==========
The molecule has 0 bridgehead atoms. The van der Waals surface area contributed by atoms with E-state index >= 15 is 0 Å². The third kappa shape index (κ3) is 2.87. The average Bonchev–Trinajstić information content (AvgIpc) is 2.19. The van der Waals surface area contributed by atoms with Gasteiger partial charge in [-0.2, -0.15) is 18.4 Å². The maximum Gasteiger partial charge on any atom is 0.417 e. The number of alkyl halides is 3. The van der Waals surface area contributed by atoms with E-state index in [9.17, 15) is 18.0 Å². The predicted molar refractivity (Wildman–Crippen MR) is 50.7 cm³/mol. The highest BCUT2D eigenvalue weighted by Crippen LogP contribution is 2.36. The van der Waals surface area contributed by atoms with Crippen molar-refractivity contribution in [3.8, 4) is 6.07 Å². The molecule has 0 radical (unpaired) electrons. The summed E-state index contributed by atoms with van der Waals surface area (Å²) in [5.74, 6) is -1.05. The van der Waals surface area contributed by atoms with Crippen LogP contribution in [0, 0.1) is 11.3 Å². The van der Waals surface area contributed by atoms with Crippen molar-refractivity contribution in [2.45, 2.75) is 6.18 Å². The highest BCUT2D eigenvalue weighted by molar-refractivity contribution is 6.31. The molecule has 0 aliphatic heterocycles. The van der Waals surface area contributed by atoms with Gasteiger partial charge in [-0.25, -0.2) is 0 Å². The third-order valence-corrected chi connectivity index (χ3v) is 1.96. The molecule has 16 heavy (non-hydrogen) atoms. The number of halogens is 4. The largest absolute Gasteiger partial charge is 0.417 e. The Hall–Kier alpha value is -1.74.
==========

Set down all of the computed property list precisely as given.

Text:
The molecule has 0 bridgehead atoms. The van der Waals surface area contributed by atoms with E-state index >= 15 is 0 Å². The third kappa shape index (κ3) is 2.87. The average Bonchev–Trinajstić information content (AvgIpc) is 2.19. The van der Waals surface area contributed by atoms with Gasteiger partial charge in [-0.2, -0.15) is 18.4 Å². The maximum Gasteiger partial charge on any atom is 0.417 e. The number of alkyl halides is 3. The van der Waals surface area contributed by atoms with E-state index in [9.17, 15) is 18.0 Å². The predicted molar refractivity (Wildman–Crippen MR) is 50.7 cm³/mol. The highest BCUT2D eigenvalue weighted by Crippen LogP contribution is 2.36. The van der Waals surface area contributed by atoms with Crippen molar-refractivity contribution in [3.8, 4) is 6.07 Å². The molecule has 0 radical (unpaired) electrons. The summed E-state index contributed by atoms with van der Waals surface area (Å²) in [5.74, 6) is -1.05. The van der Waals surface area contributed by atoms with Crippen LogP contribution in [0, 0.1) is 11.3 Å². The van der Waals surface area contributed by atoms with Crippen molar-refractivity contribution in [2.45, 2.75) is 6.18 Å². The highest BCUT2D eigenvalue weighted by molar-refractivity contribution is 6.31. The molecule has 0 aliphatic heterocycles. The van der Waals surface area contributed by atoms with Gasteiger partial charge in [-0.25, -0.2) is 0 Å². The third-order valence-corrected chi connectivity index (χ3v) is 1.96. The molecule has 16 heavy (non-hydrogen) atoms. The number of halogens is 4. The largest absolute Gasteiger partial charge is 0.417 e. The Hall–Kier alpha value is -1.74.